San Francisco is world-famous for its clam chowder, but a new report from the San Francisco Bay Regional Water Quality Board threatens to make the city notorious for another, less appetizing kind of soup. In their annual assessment, “Pulse of the Bay,” researchers found significant levels of pesticides, herbicides, flame retardants, and a host of other nasty chemicals in the water. While none of the toxins were marked with the highest designation of concern, several were assigned the level directly below and show no signs of decreasing.
The Water Quality Control Board and other Bay monitors published their findings in advance of the biennial State of the San Francisco Estuary Conference this week. They report that chemicals from residential, agricultural, and waste water treatment facilities are making their way into the Bay in concentrations that warrant strict state and federal regulation. Compounds of note include mercury, pyrethroids insecticides, alkylphenols from household cleaning products and detergents, perfluoro-octane sulfonate stain repellants, and polybrominated diphenyl ether (PBDE) flame retardants.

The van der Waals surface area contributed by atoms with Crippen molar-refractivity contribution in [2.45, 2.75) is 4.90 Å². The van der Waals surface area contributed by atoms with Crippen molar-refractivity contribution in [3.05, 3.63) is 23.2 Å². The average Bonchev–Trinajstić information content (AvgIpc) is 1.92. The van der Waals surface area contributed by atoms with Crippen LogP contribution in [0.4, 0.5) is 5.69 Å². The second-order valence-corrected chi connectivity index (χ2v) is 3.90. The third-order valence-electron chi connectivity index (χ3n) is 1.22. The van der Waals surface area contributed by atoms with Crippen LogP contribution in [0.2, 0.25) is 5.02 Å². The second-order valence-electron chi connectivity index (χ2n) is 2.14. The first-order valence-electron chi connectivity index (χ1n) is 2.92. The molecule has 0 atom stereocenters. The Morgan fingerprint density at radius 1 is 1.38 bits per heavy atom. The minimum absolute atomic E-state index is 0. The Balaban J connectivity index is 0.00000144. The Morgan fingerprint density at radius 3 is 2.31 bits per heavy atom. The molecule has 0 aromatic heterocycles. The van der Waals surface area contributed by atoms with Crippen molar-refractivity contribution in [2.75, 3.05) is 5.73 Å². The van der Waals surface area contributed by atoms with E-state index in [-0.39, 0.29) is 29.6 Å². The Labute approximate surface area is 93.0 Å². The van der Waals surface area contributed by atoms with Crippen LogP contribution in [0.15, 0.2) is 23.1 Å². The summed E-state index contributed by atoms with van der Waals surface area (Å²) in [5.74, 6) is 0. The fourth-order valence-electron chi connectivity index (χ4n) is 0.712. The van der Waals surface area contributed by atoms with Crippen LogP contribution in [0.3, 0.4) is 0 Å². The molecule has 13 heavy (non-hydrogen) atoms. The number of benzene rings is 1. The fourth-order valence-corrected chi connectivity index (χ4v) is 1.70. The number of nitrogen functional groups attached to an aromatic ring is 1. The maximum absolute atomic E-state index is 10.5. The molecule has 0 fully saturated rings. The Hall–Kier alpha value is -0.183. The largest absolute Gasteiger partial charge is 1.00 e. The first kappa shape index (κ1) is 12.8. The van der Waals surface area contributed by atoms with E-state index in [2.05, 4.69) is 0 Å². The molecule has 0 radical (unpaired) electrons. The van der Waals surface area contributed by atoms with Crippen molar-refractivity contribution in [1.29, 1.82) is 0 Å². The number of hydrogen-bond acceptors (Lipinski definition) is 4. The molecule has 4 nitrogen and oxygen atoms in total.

With over 100,000 chemicals approved for the market in the United States, scientists believe that they are only beginning to comprehend the varieties and amounts of toxins being washed into the Bay. They advocate for both government and manufacturers to eliminate chemicals they know present a risk to human and environmental health. In 2004, PBDE’s were voluntarily phased out by the industry, and monitors have since seen a decline in their levels, proving that stringent standards can help stem the toxic tide.
The plight of the San Francisco Bay highlights the foolhardy manner in which chemicals are often introduced into ecosystems. Instead of placing the burden of proof on companies that produce the toxins, the private sector is held responsible for identifying and rectifying the problem. Until dangerous compounds are outright eliminated from sale, advocates face an uphill battle to inform the public and influence purchasing decisions.